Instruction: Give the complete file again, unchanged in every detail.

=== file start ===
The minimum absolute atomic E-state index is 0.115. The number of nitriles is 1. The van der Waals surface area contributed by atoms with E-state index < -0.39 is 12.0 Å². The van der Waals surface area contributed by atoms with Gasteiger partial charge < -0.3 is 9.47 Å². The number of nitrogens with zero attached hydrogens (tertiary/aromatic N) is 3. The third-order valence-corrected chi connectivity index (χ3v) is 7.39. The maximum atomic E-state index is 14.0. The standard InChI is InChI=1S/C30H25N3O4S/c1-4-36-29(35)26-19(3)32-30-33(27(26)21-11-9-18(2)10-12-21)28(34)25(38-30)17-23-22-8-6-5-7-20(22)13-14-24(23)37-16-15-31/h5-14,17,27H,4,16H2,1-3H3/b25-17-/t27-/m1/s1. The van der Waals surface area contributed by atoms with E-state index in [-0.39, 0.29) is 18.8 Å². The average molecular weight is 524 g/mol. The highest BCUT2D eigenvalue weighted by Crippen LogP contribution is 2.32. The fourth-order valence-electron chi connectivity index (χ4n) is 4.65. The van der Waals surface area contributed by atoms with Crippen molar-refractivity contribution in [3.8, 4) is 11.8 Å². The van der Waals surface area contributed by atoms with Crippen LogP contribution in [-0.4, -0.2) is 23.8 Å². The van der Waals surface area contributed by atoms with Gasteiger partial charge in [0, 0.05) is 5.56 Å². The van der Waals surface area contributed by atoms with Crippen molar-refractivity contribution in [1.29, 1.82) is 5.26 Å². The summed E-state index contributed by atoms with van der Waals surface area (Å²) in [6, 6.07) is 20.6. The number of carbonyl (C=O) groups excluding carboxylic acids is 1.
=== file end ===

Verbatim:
The minimum absolute atomic E-state index is 0.115. The number of nitriles is 1. The van der Waals surface area contributed by atoms with E-state index < -0.39 is 12.0 Å². The van der Waals surface area contributed by atoms with Gasteiger partial charge < -0.3 is 9.47 Å². The number of nitrogens with zero attached hydrogens (tertiary/aromatic N) is 3. The third-order valence-corrected chi connectivity index (χ3v) is 7.39. The maximum atomic E-state index is 14.0. The standard InChI is InChI=1S/C30H25N3O4S/c1-4-36-29(35)26-19(3)32-30-33(27(26)21-11-9-18(2)10-12-21)28(34)25(38-30)17-23-22-8-6-5-7-20(22)13-14-24(23)37-16-15-31/h5-14,17,27H,4,16H2,1-3H3/b25-17-/t27-/m1/s1. The van der Waals surface area contributed by atoms with E-state index in [-0.39, 0.29) is 18.8 Å². The average molecular weight is 524 g/mol. The highest BCUT2D eigenvalue weighted by Crippen LogP contribution is 2.32. The fourth-order valence-electron chi connectivity index (χ4n) is 4.65. The van der Waals surface area contributed by atoms with Crippen molar-refractivity contribution in [3.8, 4) is 11.8 Å². The van der Waals surface area contributed by atoms with Crippen LogP contribution in [-0.4, -0.2) is 23.8 Å². The van der Waals surface area contributed by atoms with Gasteiger partial charge in [0, 0.05) is 5.56 Å². The van der Waals surface area contributed by atoms with Crippen molar-refractivity contribution in [1.29, 1.82) is 5.26 Å². The summed E-state index contributed by atoms with van der Waals surface area (Å²) in [6, 6.07) is 20.6. The number of carbonyl (C=O) groups excluding carboxylic acids is 1.